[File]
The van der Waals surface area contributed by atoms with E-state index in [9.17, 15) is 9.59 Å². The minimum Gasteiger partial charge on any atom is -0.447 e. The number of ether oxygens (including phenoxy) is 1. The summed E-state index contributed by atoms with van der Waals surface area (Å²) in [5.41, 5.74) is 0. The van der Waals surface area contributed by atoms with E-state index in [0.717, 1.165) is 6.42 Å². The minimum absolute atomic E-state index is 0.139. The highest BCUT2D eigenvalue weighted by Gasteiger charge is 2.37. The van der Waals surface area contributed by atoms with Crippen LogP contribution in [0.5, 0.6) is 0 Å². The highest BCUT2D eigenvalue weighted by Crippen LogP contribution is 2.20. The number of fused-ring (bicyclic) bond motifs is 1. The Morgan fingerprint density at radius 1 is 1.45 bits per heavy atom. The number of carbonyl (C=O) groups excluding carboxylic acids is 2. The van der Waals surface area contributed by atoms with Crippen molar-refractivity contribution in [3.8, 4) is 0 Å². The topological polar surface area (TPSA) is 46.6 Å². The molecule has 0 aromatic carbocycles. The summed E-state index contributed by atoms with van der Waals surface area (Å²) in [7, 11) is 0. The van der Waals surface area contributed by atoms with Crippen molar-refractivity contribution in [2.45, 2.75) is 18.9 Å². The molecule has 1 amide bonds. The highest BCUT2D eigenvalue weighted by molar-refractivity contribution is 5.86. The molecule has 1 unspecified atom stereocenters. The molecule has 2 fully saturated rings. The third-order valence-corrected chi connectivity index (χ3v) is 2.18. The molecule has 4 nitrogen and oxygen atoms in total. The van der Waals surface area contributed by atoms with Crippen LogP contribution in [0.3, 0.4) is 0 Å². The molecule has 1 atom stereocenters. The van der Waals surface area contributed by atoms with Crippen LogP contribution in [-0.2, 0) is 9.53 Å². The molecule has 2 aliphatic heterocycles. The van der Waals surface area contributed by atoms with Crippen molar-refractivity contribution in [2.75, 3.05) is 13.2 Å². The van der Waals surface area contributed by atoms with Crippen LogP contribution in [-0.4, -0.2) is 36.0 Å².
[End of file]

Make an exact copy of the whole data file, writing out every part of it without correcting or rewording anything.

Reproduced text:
The van der Waals surface area contributed by atoms with E-state index in [9.17, 15) is 9.59 Å². The minimum Gasteiger partial charge on any atom is -0.447 e. The number of ether oxygens (including phenoxy) is 1. The summed E-state index contributed by atoms with van der Waals surface area (Å²) in [5.41, 5.74) is 0. The van der Waals surface area contributed by atoms with E-state index in [0.717, 1.165) is 6.42 Å². The minimum absolute atomic E-state index is 0.139. The highest BCUT2D eigenvalue weighted by Gasteiger charge is 2.37. The van der Waals surface area contributed by atoms with Crippen LogP contribution in [0.5, 0.6) is 0 Å². The highest BCUT2D eigenvalue weighted by Crippen LogP contribution is 2.20. The number of fused-ring (bicyclic) bond motifs is 1. The Morgan fingerprint density at radius 1 is 1.45 bits per heavy atom. The number of carbonyl (C=O) groups excluding carboxylic acids is 2. The van der Waals surface area contributed by atoms with Crippen molar-refractivity contribution in [3.8, 4) is 0 Å². The topological polar surface area (TPSA) is 46.6 Å². The molecule has 0 aromatic carbocycles. The summed E-state index contributed by atoms with van der Waals surface area (Å²) in [7, 11) is 0. The van der Waals surface area contributed by atoms with Crippen molar-refractivity contribution in [2.45, 2.75) is 18.9 Å². The molecule has 1 amide bonds. The highest BCUT2D eigenvalue weighted by molar-refractivity contribution is 5.86. The molecule has 1 unspecified atom stereocenters. The molecule has 2 fully saturated rings. The third-order valence-corrected chi connectivity index (χ3v) is 2.18. The molecule has 4 nitrogen and oxygen atoms in total. The van der Waals surface area contributed by atoms with Crippen LogP contribution in [0.3, 0.4) is 0 Å². The molecule has 1 atom stereocenters. The van der Waals surface area contributed by atoms with Crippen LogP contribution in [-0.2, 0) is 9.53 Å². The molecule has 2 aliphatic heterocycles. The van der Waals surface area contributed by atoms with Crippen molar-refractivity contribution in [2.75, 3.05) is 13.2 Å². The van der Waals surface area contributed by atoms with Crippen LogP contribution in [-0.4, -0.2) is 36.0 Å².